DIY Burned Finish Kindling Box
A lot of my woodworking projects involve cutting long boards into shorter pieces and arranging them in a different direction to make wider panels and this one was no different. When a client asked for a kindling box to put next to his wood-burning stove I knew I could make a lidded pine box with a burned finish that would be perfect for the space. I used a domino joiner and made four small panels that I joined with a lidded top and plywood bottom to form a kindling box out of long pine boards. When you are looking for something specific for a space or function in your home, it is always a great idea to try to create it yourself!
You Will Need:
- Cabinet lid lift
- Propane torch
- Wood glue
- General Finishes Enduro-Var Satin
- Festool 125 Rotex sander
- Domino joiner and tendons
- Table saw
I used my saw to cut long pine boards into twenty smaller boards to use to build the sides of my kindling box. I measured and cut the boards to the same length.
After cutting the long pine boards, I used my domino joiner to create the four panels of my kindling box out of five joined boards for each side. To create the joints to attach the pine boards to each other, I cut the mortises with my domino joiner, applied wood glue on the inside of each board, used a mallet to insert the tendons (dominos) vertically, and then placed another board down on top of them so that the holes lined up. Use the mallet to pound the boards down onto the wooden domino tendons. I used a wood glue dispenser to make the gluing faster and more efficient.
After inserting the dominos and joining the boards for the sides, I clamped them together to dry. I chose to use a domino joining tool to quickly make the panel joints and provide a strong join for the sides of a box that would need to be strong enough to hold heavy pieces of wood.
I cut 2x4s into small boards to create a hinged lid for the kindling box and joined them in the same fashion as I created the four side panels.
After allowing the glue to dry on the four panels for the sides of the kindling box, I used my table saw to trim the panels to the size I wanted the box to be.
After cutting the panels to size, I clamped the boards together and measured and marked the spots where I wanted to join the panels with dominos.
I cut the openings for the dominos to fit inside with the domino joiner. I cut openings on the insides and the tops of the panels.
I cut plywood to the dimensions to fit the kindling box sides and attached the sides to the plywood bottom. I used dominos and wood glue to fit all of the side pieces together and to the bottom.
I lightly sanded the surface of the box with a hand sander and then rounded off all of my edges with a quarter-inch rounder bit and my trim router.
Because the box was intended to hold fireplace kindling, I decided to give the entire box a burned finish using my propane torch. Slowly move the torch back and forth, side to side, close to the surface of the box to burn a dark scorched appearance on it. Use a similar motion as you would to spray paint over the wood and do not hold the torch too long in one place. Be sure to have a fire extinguisher and hose nearby when you do this part!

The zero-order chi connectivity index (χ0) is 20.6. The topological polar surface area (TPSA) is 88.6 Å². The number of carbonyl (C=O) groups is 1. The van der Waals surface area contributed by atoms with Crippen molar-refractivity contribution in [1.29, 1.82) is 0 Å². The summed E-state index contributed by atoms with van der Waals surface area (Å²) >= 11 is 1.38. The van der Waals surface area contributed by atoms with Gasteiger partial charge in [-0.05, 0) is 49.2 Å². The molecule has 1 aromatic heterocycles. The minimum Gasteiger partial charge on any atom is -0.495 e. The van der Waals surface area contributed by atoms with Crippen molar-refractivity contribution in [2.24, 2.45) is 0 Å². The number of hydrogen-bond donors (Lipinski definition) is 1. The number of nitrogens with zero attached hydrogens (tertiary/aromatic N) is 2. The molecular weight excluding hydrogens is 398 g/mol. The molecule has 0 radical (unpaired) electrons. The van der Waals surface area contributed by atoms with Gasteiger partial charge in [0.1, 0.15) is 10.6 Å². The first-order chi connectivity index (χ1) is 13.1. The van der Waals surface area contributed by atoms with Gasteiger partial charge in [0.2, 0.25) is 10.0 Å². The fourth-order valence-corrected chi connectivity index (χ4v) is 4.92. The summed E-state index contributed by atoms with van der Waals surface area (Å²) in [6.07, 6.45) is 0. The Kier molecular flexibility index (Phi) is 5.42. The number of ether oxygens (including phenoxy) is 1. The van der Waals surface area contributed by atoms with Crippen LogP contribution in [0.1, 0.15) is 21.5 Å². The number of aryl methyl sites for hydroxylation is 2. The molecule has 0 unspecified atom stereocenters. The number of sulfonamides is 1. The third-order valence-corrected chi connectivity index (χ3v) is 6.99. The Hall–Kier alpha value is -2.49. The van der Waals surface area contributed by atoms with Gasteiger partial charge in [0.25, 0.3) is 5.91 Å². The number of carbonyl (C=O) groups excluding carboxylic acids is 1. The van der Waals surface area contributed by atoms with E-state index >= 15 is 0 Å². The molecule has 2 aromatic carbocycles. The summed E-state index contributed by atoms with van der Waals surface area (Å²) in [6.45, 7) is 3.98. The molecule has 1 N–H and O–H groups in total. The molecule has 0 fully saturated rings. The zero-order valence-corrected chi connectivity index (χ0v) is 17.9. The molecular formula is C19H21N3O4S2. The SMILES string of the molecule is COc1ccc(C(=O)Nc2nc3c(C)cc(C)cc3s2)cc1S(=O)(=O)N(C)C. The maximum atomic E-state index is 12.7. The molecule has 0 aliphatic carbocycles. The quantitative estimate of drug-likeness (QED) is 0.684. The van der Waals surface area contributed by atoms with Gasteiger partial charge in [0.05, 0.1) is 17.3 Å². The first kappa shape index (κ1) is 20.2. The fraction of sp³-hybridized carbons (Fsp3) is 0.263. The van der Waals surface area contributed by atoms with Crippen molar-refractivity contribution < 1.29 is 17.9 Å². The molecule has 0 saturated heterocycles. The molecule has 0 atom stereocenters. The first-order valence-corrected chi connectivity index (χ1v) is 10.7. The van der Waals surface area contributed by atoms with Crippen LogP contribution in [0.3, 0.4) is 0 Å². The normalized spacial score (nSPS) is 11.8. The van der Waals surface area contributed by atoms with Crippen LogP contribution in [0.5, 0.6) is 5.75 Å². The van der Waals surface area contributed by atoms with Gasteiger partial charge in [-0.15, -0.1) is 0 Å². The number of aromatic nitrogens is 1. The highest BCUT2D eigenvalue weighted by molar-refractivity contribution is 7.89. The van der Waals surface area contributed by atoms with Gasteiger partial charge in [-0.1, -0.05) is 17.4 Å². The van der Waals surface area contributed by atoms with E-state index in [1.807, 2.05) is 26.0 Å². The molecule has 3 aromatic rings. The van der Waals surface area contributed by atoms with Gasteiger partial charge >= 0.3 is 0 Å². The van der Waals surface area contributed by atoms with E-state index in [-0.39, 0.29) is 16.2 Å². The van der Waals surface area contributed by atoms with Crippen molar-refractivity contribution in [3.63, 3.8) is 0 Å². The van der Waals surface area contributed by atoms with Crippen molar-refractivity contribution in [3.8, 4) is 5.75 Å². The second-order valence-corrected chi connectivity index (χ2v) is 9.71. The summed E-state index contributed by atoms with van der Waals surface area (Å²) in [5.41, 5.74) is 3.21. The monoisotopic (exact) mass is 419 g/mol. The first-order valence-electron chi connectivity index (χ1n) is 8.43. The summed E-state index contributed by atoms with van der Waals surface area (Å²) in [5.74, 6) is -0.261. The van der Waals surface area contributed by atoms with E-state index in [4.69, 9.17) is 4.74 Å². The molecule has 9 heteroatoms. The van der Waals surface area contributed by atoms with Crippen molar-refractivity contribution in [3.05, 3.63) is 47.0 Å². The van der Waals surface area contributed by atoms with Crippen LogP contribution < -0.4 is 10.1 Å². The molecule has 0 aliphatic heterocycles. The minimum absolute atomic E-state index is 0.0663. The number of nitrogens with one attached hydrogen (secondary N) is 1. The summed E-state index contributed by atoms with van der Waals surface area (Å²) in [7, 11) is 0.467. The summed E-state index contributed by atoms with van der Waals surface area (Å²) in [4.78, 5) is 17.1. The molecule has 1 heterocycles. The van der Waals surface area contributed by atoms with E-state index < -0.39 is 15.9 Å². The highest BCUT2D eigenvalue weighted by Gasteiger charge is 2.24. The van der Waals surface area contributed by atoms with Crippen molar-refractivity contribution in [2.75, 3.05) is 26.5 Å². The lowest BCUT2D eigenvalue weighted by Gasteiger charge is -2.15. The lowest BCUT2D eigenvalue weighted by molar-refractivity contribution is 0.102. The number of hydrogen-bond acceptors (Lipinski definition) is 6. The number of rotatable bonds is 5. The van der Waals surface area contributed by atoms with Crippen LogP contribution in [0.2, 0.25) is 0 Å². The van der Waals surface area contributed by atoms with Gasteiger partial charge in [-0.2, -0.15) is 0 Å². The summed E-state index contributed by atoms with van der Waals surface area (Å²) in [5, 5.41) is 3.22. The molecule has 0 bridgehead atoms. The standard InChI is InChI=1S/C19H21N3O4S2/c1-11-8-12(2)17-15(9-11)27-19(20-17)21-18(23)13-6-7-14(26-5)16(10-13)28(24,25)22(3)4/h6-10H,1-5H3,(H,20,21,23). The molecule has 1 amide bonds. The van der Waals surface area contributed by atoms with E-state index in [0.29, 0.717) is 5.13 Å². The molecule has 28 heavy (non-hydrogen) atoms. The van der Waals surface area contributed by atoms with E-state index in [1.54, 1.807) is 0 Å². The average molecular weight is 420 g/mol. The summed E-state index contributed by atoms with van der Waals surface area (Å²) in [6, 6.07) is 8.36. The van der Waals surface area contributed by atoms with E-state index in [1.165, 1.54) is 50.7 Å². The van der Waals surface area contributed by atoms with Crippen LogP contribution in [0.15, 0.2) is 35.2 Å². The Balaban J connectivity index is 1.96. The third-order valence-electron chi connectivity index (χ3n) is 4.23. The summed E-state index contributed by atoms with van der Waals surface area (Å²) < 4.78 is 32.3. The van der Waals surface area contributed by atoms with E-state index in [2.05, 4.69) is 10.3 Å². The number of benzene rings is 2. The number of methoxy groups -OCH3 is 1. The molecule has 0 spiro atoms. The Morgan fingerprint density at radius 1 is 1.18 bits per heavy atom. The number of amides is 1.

After I created the burned finish, I did some light sanding with 220-grit sandpaper to reveal the grain and remove a little bit of the soot from the surface of the wood.
After I finished sanding the box, I lightly sprayed it with two coats of polyurethane to seal and protect the finish.
I cut the largest-sized piano hinge I could find into the correct width for my kindling box lid with a grinder to cut it down to size. I cut a mortise into the top of the side of my kindling box and screwed the hinge into pre-drilled holes then attached the lid to the hinge on the kindling box.
I installed one lid stay inside the box and one on the underside of the lid. I attached the lid stay hardware with my drill onto the lid and the inside of my side panel. I only needed one lid stay for the size of my project but if you have a heavier or much larger lid, use one on each side of the lid.
I’m so pleased with how the kindling box turned out and love the effect the burned finish had on the plain pine boards. This was a relatively simple project to complete and produced a custom storage solution for kindling that fits perfectly in the space. I used new boards but this could also be completed using leftover scrap wood and materials! Using the domino joiner gave a clean look and sturdy structure to the box, making it great for storing bulky wood while looking nice in the room.
Have you created a storage box or added a burned finish with a torch to any of your woodworking projects? Share your best projects and photos or find inspiration and ideas for more woodworking creations like this one on Hometalk!